Politicians across party lines have welcomed a U-turn on proposals to close train ticket offices across East Devon and in Exeter.
The Government has asked operators to withdraw plans to shut 974 of the facilities around the country – including at Exmouth, Honiton, Feniton, Axminister and Exeter St David’s railway stations.
A public consultation on the bid attracted 750,000 responses – with almost all comments being objections, according to the organisations managing the survey.
East Devon MP Simon Jupp said: “Under plans put forward by South Western Railway and Great Western Railway, ticket offices in Exmouth, Honiton, Exeter St David’s, Feniton, and Axminister were set to be closed with staffing cuts at some stations.
“The Transport Secretary said the proposals did not meet the high thresholds of serving passengers set by Ministers, and asked train operators to withdraw their proposals.
Conservative leader of Devon County Council, John Hart, said his authority voted against the closures.
Lib Dem Tiverton and Honiton MP Richard Foord said he had raised the issue multiple times in parliament.
Transport secretary Mark Harper said the Government had asked train operators to withdraw their proposals, given the strength of feeling.
Although only around 12 per cent of train tickets are purchased at ticket offices, Devon’s more elderly and rural population tends to use ticket offices more frequently than the national average, according to DCC.
“Devon County Council voted unanimously to oppose the closures and lobby strongly for them to be retained,” Mr Hart said.
“Devon is a very rural county with a higher than average number of older people who often rely on this service.
“Our cabinet member [for transport], Andrea Davis, who chairs the Peninsula Transport board, has also been very vocal in making our views known to the rail operators and ministers. This is a sensible, commonsense decision.”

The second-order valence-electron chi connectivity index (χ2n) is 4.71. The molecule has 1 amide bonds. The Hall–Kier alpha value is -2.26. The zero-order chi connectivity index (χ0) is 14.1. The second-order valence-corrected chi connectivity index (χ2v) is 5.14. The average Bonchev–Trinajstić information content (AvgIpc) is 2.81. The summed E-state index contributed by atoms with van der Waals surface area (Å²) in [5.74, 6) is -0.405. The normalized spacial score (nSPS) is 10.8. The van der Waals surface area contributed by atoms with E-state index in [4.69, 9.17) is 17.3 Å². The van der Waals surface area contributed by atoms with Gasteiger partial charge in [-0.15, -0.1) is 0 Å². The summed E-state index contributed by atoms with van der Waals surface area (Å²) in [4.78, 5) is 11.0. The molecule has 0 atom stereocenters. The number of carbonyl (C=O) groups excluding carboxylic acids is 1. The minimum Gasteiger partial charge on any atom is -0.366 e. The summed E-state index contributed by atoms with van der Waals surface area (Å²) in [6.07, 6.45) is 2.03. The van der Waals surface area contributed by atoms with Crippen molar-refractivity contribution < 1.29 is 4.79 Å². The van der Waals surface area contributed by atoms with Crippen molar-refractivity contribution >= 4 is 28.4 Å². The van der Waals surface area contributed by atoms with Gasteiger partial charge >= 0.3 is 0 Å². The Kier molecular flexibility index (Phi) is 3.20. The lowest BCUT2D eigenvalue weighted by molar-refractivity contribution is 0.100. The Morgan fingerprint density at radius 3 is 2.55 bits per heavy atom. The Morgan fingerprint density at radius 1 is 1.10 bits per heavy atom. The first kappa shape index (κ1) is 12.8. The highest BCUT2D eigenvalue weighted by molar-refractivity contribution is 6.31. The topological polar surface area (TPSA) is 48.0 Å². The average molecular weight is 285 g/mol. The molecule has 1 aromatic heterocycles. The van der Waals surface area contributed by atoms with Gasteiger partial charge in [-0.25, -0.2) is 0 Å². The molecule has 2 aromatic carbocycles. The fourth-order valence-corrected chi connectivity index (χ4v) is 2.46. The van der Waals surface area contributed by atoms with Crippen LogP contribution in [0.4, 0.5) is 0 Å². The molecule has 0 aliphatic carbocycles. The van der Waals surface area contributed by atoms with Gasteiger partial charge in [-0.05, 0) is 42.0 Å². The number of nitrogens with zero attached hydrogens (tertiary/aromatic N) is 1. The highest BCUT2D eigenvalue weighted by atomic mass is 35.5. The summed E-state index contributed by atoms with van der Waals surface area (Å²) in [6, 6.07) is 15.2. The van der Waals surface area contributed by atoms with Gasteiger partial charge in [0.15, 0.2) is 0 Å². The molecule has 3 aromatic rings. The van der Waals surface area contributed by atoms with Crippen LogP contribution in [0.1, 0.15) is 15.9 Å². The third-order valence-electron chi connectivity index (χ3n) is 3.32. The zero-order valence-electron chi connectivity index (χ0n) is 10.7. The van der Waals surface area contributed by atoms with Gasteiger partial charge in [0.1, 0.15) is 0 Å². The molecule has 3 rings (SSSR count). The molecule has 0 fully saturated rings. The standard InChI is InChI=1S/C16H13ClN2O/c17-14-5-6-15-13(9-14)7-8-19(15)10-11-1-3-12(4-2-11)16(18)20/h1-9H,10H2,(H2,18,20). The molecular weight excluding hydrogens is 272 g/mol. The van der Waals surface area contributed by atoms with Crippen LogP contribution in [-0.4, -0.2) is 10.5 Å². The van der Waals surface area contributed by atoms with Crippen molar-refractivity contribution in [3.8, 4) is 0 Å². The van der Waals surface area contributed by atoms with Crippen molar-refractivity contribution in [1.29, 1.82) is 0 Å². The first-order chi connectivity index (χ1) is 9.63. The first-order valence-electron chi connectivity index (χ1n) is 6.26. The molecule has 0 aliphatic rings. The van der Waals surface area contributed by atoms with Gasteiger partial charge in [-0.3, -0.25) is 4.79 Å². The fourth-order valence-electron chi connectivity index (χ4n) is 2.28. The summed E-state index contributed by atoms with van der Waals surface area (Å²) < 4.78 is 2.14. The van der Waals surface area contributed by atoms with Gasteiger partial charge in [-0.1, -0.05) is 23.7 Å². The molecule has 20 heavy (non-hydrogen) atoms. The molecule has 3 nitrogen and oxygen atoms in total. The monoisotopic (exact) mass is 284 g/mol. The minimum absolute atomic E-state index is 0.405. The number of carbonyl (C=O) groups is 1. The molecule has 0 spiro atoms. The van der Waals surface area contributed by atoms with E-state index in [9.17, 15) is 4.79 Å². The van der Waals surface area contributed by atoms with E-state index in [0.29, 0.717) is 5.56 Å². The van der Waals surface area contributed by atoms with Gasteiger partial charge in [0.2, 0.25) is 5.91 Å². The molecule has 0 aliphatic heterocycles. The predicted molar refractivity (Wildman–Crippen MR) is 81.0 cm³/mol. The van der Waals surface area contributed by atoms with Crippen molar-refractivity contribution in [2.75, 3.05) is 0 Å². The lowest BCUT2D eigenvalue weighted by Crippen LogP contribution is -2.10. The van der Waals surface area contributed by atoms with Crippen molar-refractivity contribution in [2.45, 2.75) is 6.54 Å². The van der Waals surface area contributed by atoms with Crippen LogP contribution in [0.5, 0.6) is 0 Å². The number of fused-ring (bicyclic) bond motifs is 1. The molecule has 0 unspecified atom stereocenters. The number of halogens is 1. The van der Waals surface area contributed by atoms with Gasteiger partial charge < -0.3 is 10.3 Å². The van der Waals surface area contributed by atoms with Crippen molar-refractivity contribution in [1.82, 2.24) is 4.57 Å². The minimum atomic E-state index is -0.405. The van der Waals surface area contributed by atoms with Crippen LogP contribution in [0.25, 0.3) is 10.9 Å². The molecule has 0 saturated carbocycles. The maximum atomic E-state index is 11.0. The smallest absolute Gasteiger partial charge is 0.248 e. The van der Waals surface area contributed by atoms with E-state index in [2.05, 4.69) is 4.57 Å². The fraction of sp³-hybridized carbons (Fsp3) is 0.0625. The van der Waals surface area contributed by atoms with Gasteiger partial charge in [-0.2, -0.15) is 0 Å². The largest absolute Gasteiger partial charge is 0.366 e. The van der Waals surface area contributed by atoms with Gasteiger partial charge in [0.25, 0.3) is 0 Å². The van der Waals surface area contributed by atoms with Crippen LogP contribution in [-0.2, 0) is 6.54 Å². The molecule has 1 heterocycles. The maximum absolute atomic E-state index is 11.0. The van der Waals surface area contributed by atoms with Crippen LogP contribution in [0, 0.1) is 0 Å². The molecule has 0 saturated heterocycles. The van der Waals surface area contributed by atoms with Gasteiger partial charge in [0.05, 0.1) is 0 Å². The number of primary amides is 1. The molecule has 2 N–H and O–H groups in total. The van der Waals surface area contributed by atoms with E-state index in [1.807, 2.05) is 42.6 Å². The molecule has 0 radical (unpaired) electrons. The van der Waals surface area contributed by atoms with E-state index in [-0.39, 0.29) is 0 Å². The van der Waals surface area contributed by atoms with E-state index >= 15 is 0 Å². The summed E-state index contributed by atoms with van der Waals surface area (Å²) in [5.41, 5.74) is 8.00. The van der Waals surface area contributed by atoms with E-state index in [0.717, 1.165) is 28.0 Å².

Meanwhile Mr Foord, who wrote to South Western Railway and Great Western Railway about the potential impact for his constituency, said the U-turn was a ‘big win’ for community campaigners.
“The scrapping of plans to close our local ticket offices is welcome news as we know how helpful they are to elderly and vulnerable passengers, and the huge benefit that ticket office staff offer rail users,” he said.
“The question is, why did it take the Government so long to act? The damage that these changes would have caused was visible from space.
“The public backlash showed a strength of feeling that makes it plain this decision should have been made ages ago.”
The proposals had been made by the rail industry as a way to reduce costs. Government financial support of £13.3 billion now outweighs passenger revenue of £6.5 billion as the main income source following the pandemic.
Transport Secretary Mr Harper said: “The consultation on ticket offices has now ended, with the Government making clear to the rail industry throughout the process that any resulting proposals must meet a high threshold of serving passengers.